Jesus was very much immersed in life. I don’t think Jesus was much interested in spiritual things. “Spiritual” is not a word in his vocabulary. Jesus promises, “I have come to give you life, and to give it to you abundantly.”4 He does not say, “I have come to give you abundant spiritual life,” but abundant life, the whole of your life. Living a whole life and a holy life are to be one in-the-same.5 Jesus was not a Greek. The prevailing Greek culture of his day revered erudition, lofty knowledge gleaned only by the intellectually elite: the Gnostics. Quite to the contrary, Jesus grounds God’ s revelation in the material earth, and amongst the common and simple. And so we overhear Jesus praying to the God whom he calls “Father,” “Papa”: “I thank you… because you have hidden these things from the wise and the intelligent and have revealed them to infants.”6 This is about God’s revelation to us, in the here-and-now, in the simple stuff of earth. Life is sacramental: the outward signs reveal the inward grace. The outward sign of bread and wine at this altar are what they are — real bread from the earth and wine, the fruit of the vine — and yet they are revelatory of more, of Jesus’ real presence. That sacramental principle is a template for life. The whole of life is intended to be like that: sacramental. It is what it is, and yet it is symbolic of something more, a channel of revelation.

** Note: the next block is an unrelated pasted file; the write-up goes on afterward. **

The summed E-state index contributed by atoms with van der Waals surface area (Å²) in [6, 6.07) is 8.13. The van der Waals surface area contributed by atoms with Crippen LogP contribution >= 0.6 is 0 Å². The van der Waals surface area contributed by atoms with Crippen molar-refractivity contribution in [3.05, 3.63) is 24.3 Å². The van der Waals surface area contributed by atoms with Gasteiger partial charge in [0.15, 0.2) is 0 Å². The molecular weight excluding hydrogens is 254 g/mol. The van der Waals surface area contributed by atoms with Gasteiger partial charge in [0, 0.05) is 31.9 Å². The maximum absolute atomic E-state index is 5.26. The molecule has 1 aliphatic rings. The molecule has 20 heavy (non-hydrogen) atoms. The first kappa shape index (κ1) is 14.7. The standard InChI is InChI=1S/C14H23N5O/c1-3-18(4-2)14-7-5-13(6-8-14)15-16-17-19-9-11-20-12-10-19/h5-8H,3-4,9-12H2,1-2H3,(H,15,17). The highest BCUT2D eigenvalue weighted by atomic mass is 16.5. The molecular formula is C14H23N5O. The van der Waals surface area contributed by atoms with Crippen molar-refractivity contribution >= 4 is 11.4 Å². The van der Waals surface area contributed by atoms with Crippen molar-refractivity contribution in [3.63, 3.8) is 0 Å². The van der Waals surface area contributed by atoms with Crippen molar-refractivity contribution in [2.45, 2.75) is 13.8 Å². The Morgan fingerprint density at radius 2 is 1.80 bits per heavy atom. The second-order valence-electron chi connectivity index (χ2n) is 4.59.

In our lesson from the Gospel according to John, we hear of Jesus’ coming to a well because he is thirsty for water. As is a Samaritan woman. This is a problem. Jesus should not be interacting with a Samaritan. Samaritans were impure half-breeds, to be avoided by a faithful and pure Jew such as Jesus. And secondly, this Samaritan is a woman. No woman in first-century Palestine would ever be alone in public, and certainly not interacting with a man who is alone… that is, of course, unless her feigning thirst was actually a ruse to pick up a trick. Only prostitutes would be out and alone at noonday. Surprise — or no surprise — Jesus talks with her. She actually claims she is thirsty for the well water, as is Jesus. And then Jesus speaks of another kind of water, what he calls “living water.” And she is thirsty for that, too. Water takes on a symbolic importance. Jesus tells her where she may find the living water Jesus promises. Where? The “living water” is to be discovered in quite a surprising location. You don’t have to climb a mountain, or travel the sea to find this wellspring of living water. Nor do you have to become someone different than who you are. Jesus says that his “living water will become in [us] a spring of water gushing up to eternal life.” The spring of living water gushing up is within us, within you. And remember, Jesus first gives this promise to a half-breed prostitute to convince his listeners, then and now, that no matter how far you may feel you’ve slinked, this promise is for you.

I invite you to take a few moments to ponder, what would that be for you: living water? This is Jesus’ metaphor: the symbol of living water. Not literal water — Jesus and the Samaritan woman are literally drinking water from this well — but “living water.” It’s a symbol. What is it that you now need, perhaps desperately, to survive and thrive in life? What is it you need to know, be assured of, be relieved of, be helped out of or helped into, to be quenched or quelled, without which you don’t know how you could on? What does Jesus’ promise of “living water” mean for you, now? It’s a promise for you. What is the “living water” you most need?